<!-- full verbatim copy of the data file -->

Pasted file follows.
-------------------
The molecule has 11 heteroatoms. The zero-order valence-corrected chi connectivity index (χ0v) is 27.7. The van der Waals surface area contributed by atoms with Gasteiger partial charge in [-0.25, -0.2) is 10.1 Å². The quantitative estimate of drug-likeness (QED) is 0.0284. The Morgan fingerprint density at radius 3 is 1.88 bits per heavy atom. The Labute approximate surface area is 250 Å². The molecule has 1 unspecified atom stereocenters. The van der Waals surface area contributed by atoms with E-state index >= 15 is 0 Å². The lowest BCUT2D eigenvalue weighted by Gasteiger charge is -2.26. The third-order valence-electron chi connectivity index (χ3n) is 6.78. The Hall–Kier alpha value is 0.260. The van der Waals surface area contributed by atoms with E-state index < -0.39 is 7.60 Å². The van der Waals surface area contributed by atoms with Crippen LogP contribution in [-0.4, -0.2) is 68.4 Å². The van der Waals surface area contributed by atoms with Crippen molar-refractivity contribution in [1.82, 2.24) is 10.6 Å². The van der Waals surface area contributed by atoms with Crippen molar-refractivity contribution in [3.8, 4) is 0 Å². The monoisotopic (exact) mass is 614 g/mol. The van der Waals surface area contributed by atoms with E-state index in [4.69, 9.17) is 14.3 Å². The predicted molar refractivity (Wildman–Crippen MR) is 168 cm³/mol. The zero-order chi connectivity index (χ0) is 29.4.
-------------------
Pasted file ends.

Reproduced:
The molecule has 11 heteroatoms. The zero-order valence-corrected chi connectivity index (χ0v) is 27.7. The van der Waals surface area contributed by atoms with Gasteiger partial charge in [-0.25, -0.2) is 10.1 Å². The quantitative estimate of drug-likeness (QED) is 0.0284. The Morgan fingerprint density at radius 3 is 1.88 bits per heavy atom. The Labute approximate surface area is 250 Å². The molecule has 1 unspecified atom stereocenters. The van der Waals surface area contributed by atoms with E-state index >= 15 is 0 Å². The lowest BCUT2D eigenvalue weighted by Gasteiger charge is -2.26. The third-order valence-electron chi connectivity index (χ3n) is 6.78. The Hall–Kier alpha value is 0.260. The van der Waals surface area contributed by atoms with E-state index < -0.39 is 7.60 Å². The van der Waals surface area contributed by atoms with Crippen LogP contribution in [-0.4, -0.2) is 68.4 Å². The van der Waals surface area contributed by atoms with Crippen molar-refractivity contribution in [1.82, 2.24) is 10.6 Å². The van der Waals surface area contributed by atoms with Crippen molar-refractivity contribution in [3.8, 4) is 0 Å². The monoisotopic (exact) mass is 614 g/mol. The van der Waals surface area contributed by atoms with E-state index in [4.69, 9.17) is 14.3 Å². The predicted molar refractivity (Wildman–Crippen MR) is 168 cm³/mol. The zero-order chi connectivity index (χ0) is 29.4.